He needed two things: 1) to find out where the Avatar was and 2) to find a way to get wherever the boy was. There were things that he desperately needed to tell him, but couldn't afford to be recognized, which meant he had to travel like he did during his stint in the Earth Kingdom. With a brief scowl he moved through the crowd, constantly alert for either his name, Azula's, or the Avatar's.
"I can't accept this!"
"Yes, you can."
"But, I'd never use it! You know how I feel about violence."
"I do; you don't have to use it. Keep it on you, though, as a good luck charm, or something." A pause. "You could also use it for less dignified things like cutting food."
A thoughtful silence ensued, to be broken after a moment.
"Okay. I'll take it. But don't blame me if I lose it."
"You won't, though, will you?"
Aang couldn't deny that.
Zuko idly played with the ribbon necklace that the water peasant had either lost or forgotten, and thought.
Why had he picked it up in the first place? He had no reason to return it to her, thought the entire thing was tacky (though he was able to recognize the considerable craftsmanship that must have gone into making something so delicate), and it reminded him of the reason why he was chasing after the Avatar. Well, he must have picked it up for a reason that was yet unclear. Perhaps it would lead him to the Avatar...
Many people had never heard Zuko laugh, while everyone knew exactly how the Avatar sounded. Iroh thought he was probably the only person who had heard Zuko laugh since his mother died. However, when he did laugh these days it wasn't from happiness or pleasure; it was always at someone's expense, or cold and mocking, finding a twisted humor in a situation. Neither were good ways of laughing, but Zuko hadn't had much reason to laugh anyway.
Aang always laughed, but Iroh found that his laughter was as empty as Zuko's.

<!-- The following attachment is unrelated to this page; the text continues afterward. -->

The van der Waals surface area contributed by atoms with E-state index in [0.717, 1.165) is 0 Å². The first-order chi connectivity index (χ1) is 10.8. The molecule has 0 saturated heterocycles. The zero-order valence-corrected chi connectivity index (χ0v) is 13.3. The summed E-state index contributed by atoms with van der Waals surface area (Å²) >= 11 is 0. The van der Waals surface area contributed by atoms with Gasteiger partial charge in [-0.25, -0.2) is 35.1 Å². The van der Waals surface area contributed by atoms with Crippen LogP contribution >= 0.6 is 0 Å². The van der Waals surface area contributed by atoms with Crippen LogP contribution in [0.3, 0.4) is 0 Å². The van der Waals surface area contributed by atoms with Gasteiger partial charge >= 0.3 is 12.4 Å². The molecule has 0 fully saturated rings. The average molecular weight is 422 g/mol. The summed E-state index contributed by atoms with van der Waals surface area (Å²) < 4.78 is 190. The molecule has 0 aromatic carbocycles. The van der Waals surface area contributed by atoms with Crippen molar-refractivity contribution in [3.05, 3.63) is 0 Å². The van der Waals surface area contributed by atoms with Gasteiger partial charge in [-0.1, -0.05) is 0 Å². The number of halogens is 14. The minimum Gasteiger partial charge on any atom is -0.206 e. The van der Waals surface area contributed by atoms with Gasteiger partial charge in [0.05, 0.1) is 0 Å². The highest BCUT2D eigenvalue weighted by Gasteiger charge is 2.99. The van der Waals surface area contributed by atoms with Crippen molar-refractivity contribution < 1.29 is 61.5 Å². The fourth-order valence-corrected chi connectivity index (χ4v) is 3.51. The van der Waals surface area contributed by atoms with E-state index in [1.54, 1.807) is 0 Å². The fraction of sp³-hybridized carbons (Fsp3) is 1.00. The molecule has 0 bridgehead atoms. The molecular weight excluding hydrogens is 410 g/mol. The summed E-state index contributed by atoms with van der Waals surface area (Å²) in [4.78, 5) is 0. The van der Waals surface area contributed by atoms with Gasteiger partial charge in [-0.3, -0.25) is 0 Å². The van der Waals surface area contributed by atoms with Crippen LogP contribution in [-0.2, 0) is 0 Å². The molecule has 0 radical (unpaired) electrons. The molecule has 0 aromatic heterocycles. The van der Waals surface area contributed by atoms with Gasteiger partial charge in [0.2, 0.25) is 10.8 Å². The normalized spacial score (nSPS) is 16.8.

73. The World
In his dream, Aang straddled the world, looking down on all the inhabitants as they went about their daily live. He saw their trials, their triumphs, their happiness, their pain, and yearned for it all.
'This is why the Avatar is reincarnated as a human,' said a voice (or was it voices?) in his dream, 'so that we may never forget those whom we serve.'
74. No, yes
"Yes! C'mon, pleeease?"
"Would you guys keep it down? I'm trying to sleep!"
Many people wished they could be royalty; they saw the riches, the power, the ease with which most nobles lived their lives and coveted their status.
Zuko wanted to drag one passer-by and make them being Fire Lord for a day, then ask them how envious they were. Being royalty, especially at his station, wasn't all it was cracked up to be.
"Stupid Water Tribe peasant," Zuko grouched and Aang looked between Katara and Zuko, obviously on edge.
"Spoiled Fire Nation brat," came the scathing reply.
Two pairs of eyes gave him equally disbelieving looks.
"The day I willingly work with that will be the day the world ends."
"I am not a thing!"
Aang could see a bending fight coming on and stepped in between the two. He might get hurt in the process, but he would see them parting in peace, uneasy though it may be.
"It's your choice," the advisor told him, making Zuko frown.
His choice? When had it ever been his choice? If he could freely choose he wouldn't be marrying a woman. Still, at least he had some say in the matter.
It would take some deliberation and he would hate every moment of suspence that he put the women through, but it was unavoidable. He verbally threw the advisor out and put his head in his hands, his regrown hair hiding his face.
He didn't want to make this choice, but the Avatar would understand. Wouldn't he?
In the past, he had been feared, pitied, and hated. In the present he was still feared, pitied, and hated, but for completely different reasons.
In the past he had been feared, pitied, and loved. In the present he was still feared, pitied, and loved, but for completely different reasons.
It was official; Zuko abhorred flying. He clung to the rim of Appa's saddle and just looking at Aang sitting on the beast's head without anything but the reins to hold onto made him jittery.
Of course, no-one noticed this, for if they had Zuko would have been ashamed of his self-control. It wasn't good for as renowned a warrior as he to appear weak. Especially when said warrior was also the heir to the Fire Nation's throne.
Zuko hated being poor, which is why he took up the mask of the Blue Spirit. It jarred against his morals, but he was entirely unused to any kind of poverty; even when he was banished he still had money and wielded power.
Though the more he saw of the people around him, the more he realized that being poor was the norm and that his life really had been special.
"Do you know how much of a pain in the ass you are?" came the huffed accusation.